Cleaning up and clearing the way

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Updated May 9, 2019

While there are plenty of mini chipper/shredders on the market, when it comes to tree removal, most manufacturers recommend chippers and stump grinders as a landscaper’s primary equipment. Forget the small stuff and look for something mid-sized, says Dan Brandon, marketing manager for Morbark. This will save a lot of time and money in the long run, by cutting costs of running the equipment for hours on end.

Before deciding to offer tree removal as a service, landscapers should focus on whether to buy or rent equipment, the actual size of equipment necessary for removing small, medium or large trees and additional pieces to complete the job. Determine the amount of time you want to invest in this area first. The choice to rent or purchase equipment depends on how often your business gets requests for tree removal and disposal, Brandon says. “Renting is probably your best bet if you are only getting occasional tree removal jobs, such as every two or three months – assuming you have a rental company nearby,” he says.

In contrast, if a tree removal job comes along every week, purchasing is probably the way to go. Brandon says purchasing is a good choice because landscapers can control the machine and its maintenance, without throwing away money on a rental.

Chip, chip, chipping away
Chippers come in varying sizes, and are available through several manufacturers. Kevin Covert, sales and marketing manager for Rayco, says hand-fed chippers, which are typically for trees of 20 inches in diameter or smaller, are best for landscapers because they take less time to dispose of trees.

“Chippers cut material, which in turn, produces a dimensional wood chip,” says Bob Campbell, sales manager for Woodsman. They also use less horsepower than shredders, he says, which makes them more time and cost efficient. “Mini chipper/shredders are so lightweight that they don’t hold up for a big job,” Jerry Morey, president of Bandit Industries, says.

“Chippers are fairly simple machines that take a lot of abuse,” Brandon says. Therefore, it is best to get a heavy-duty model, and make sure your dealer can provide parts and service for the chipper if you decide to purchase. Also, ask the manufacturer if a warranty is included.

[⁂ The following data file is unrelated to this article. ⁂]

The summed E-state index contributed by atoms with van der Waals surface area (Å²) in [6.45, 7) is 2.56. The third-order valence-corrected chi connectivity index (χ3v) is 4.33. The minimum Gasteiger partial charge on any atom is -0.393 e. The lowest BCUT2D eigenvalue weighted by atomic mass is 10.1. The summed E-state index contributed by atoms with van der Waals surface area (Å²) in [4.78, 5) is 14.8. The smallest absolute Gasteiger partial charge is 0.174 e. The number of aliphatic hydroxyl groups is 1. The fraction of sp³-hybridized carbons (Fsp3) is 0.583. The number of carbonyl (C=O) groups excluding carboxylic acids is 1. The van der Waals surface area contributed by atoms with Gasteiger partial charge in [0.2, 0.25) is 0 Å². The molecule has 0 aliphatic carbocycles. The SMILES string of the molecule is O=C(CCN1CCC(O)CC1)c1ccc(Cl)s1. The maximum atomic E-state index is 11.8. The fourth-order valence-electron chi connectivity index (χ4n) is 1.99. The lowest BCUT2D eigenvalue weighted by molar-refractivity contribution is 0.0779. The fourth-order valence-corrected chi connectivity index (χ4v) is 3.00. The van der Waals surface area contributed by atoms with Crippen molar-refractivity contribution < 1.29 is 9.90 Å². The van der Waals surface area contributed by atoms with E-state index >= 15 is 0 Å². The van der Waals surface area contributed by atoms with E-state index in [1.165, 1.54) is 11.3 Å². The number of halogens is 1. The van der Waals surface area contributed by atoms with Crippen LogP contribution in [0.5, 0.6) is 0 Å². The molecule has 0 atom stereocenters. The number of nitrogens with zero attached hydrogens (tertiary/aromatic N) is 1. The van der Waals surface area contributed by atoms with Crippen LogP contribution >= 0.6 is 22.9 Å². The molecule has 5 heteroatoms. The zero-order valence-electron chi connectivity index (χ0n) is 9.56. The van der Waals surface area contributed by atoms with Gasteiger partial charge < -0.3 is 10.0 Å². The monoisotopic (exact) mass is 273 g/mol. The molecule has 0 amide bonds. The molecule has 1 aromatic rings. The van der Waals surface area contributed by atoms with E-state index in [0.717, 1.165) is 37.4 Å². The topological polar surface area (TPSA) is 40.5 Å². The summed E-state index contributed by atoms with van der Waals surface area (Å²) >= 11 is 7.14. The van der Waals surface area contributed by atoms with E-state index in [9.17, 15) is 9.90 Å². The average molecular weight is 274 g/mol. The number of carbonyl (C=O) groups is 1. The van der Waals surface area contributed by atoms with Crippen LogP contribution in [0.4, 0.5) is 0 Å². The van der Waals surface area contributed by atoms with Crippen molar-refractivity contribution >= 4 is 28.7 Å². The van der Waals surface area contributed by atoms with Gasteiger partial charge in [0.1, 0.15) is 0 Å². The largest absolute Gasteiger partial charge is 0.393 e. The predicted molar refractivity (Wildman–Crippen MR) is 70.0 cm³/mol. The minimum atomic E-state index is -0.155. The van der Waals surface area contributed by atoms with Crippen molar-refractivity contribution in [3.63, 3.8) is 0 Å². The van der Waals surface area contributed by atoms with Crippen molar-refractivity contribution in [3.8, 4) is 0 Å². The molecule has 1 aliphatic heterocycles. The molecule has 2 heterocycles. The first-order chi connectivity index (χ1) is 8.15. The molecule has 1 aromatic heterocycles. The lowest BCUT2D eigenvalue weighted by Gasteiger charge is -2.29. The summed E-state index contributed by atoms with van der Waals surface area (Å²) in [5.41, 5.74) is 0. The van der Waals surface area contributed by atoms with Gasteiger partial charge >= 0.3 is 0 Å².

Prior to purchase, landscapers should examine the frame, axles, drum, bearings and overall weight of the machine. “This will tell you how much steel makes up the machine and how much daily pounding it can take,” Brandon says.

Extra services for additional income
For tree disposal, the rules for purchasing or renting a stump grinder are about the same as chippers. In other words, don’t buy a stump grinder if customers only request stump removal once in awhile, says Jim Cornelius, president of U.S. Praxis. “Taking out stumps is more of an opportunity business for landscapers.” When considering a stump grinder for your equipment fleet, also think about whether stumps will be in obstructed areas, as well as open areas, Covert says. This helps determine whether a tow-behind stump grinder is best, in terms of mainly unobstructed areas, or a self-propelled stump grinder for obstructed and open areas.

Additional pieces of equipment, such as chainsaws, a knowledgeable crew and a truck to haul waste are also needed if you are thinking of offering this service to customers. Trucks designed to tow chippers and haul material away in the bed are the best bet for landscapers and arborists, Brandon says. Another option is the Dump-Pro system, which bolts onto trailers or pick-up trucks and can dump 4 to 5 cubic yards, says Dick Blumenstein, president and chief executive officer of Dump-Pro.

Landscapers wanting to rid themselves of mulch or tree waste have to be careful, though, says Brandon. While chippers produce small square chips, landscapers often find this material is not necessarily as valuable as shredded material that can be used as compost, so they burn the waste or take it to a landfill.

Most importantly, Brandon says, don’t go out and buy the cheapest machine available, because there is more than likely a reason it is cheaper. “Make sure you are getting equipment that is stout enough to do this job, he adds, not just today, but for 10 to 15 years from now.”

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